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McGinn, Fleury among Hurricanes' top 10 prospects

by Adam Kimelman

The Carolina Hurricanes have shown a willingness the past few seasons to give significant roles to players just a few months after they were drafted. Since the 2008-09 season Zach Boychuk, Jeff Skinner and Elias Lindholm all saw action as 18-year-olds, with varying levels of success.

But with Ron Francis taking over as general manager, the club could start preaching a bit more patience with its younger players in allowing them to develop physically into NHL players.

"Everybody needs to get stronger," Hurricanes director of defense development Glen Wesley said. "That's one of the things if the guy is coming from junior or college he has to get better at, if it's the American Hockey League or the National Hockey League. You're playing against grown men and it's a completely different game. That's one of the things you have to be prepared for when you take the next step in your development."

Forward Brock McGinn could be on the doorstep of a job with the Carolina Hurricanes. (Photo: Getty Images)

Here's a look at the Hurricanes' top 10 prospects, according to

1. Brock McGinn, LW

How acquired: 2nd round (No. 47), 2012 draft

Last season: 58 GP, 43-42-85, plus-46, Guelph, OHL

The 20-year-old forward raised his key offensive numbers for a third straight season, and helped Guelph win the Ontario Hockey League title and advance to the championship game of the Memorial Cup. After four junior seasons, McGinn (6-foot, 185 pounds) make the move to professional hockey this season. Whether that's with the Hurricanes or in the AHL will be determined at training camp.

"I think the biggest thing with Brock is his maturation with his offensive game," Wesley said. "He took it to a completely different level from where it was in the past. … He can surprise a lot of people coming out of training camp. There's been many surprises that people have witnessed. I would never count that out for him. I'm sure he's going to get an opportunity [to play in the NHL]. It's up to him to take the bull by the horns, and if it's available for him that's great. If not, it's not a bad thing for him to continue to make progress with his game and start in the American league and continue to work his way."

Projected NHL arrival: 2014-15

2. Haydn Fleury, D

How acquired: 1st round (No. 7), 2014 draft

Last season: 70 GP, 8-38-46, Red Deer, WHL

The second defenseman chosen at the 2014 NHL Draft earned recognition from scouts for his big body (6-2, 203) and strong play in all three zones. Though the Carolina defense corps could use a player with Fleury's skill set, Wesley said the organizational opinion with Fleury is there's no need to rush the talented 18-year-old into the NHL.

"I think there certainly is room for improvement with his [offensive] numbers," Wesley said. "He sees the ice real well, he can slow the play down. He skates well. That's only going to get better, which is the scary part about that with the whole package with him. I think the biggest thing for him as a defenseman is continuing to learn to read plays, understand plays, his gap control, that good first pass coming out of the zone. All those things are not easy adjustments to make. I think over time he's going to learn to get better and better throughout the season and he's going to be an important part of our future for a long, long time.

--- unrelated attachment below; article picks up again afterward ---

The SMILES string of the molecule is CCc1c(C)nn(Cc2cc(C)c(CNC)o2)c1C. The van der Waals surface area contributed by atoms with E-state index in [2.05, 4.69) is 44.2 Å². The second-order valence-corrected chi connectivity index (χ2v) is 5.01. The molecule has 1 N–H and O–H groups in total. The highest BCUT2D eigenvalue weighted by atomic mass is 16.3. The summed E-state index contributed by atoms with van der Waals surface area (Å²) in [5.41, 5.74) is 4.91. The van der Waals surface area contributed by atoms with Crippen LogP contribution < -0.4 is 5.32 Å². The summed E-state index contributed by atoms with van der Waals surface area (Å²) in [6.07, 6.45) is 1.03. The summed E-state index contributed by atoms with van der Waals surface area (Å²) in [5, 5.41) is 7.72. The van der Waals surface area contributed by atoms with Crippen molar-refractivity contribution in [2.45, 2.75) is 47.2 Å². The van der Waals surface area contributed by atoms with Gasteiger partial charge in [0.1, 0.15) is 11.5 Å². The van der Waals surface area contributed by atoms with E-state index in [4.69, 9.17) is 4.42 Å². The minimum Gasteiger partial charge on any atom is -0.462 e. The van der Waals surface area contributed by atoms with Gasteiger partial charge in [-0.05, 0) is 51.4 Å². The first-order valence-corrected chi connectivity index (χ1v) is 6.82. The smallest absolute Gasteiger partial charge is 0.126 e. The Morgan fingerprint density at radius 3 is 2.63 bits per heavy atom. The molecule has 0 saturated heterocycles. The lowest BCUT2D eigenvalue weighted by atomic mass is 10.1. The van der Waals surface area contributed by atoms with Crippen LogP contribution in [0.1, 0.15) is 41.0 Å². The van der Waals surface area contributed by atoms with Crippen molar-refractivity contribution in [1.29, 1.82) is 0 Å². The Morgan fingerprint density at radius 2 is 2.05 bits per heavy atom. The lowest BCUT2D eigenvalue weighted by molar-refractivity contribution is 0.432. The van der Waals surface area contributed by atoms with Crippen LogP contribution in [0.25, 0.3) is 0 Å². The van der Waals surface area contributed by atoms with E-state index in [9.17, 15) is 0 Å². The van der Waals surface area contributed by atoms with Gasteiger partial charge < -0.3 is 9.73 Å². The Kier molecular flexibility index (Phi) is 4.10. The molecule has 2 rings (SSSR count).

"For him to develop and to make progress and be able to continue to learn and get better at his own game, it's not going to be a terrible thing for him to go back to junior for another year and continue to make progress."

Projected NHL arrival: 2015-16

3. Phillip Di Giuseppe, LW

How acquired: 2nd round (No. 38), 2012 draft

Last season: 35 GP, 13-11-24, Michigan, BIG 10

Di Giuseppe, 20, had his best collegiate season in 2013-14 and it earned him a contract with the Hurricanes and the chance to start his professional career this season.

"He's got a great skill set," Wesley said. "He's got a great set of hands. He sees the ice well. He's got a real good first three steps. He's going to be a type of guy that's going to have to give and go. He will continue to grow into his body (6-0, 197), get bigger and stronger, but he's a guy that obviously can skate and that's one of his assets with his speed. Speed intimidates, and that's one of the things he has to do consistently in order to have success. That's one of the things that we're going to preach to him, to hammer across, to get better and better at. That's going to open up other areas for his linemates."

Projected NHL arrival: 2015-16

4. Victor Rask, C

How acquired: 2nd round (No. 42), 2011 draft

Last season: 76 GP, 16-23-39, Charlotte, AHL

In his first full professional season, Rask, 21 (6-2, 200) started slow but finished strong with seven goals and 15 points in his final 23 games.

"I think the second-half progression for him, I thought he took some major steps," Wesley said. "He's got a very good shot, he's got good vision, and for him, his size, his speed is something that can be improved on and be able to work on. He's another guy that we have high hopes for and hope he'll be able to continue to be a major contributor in the future for us."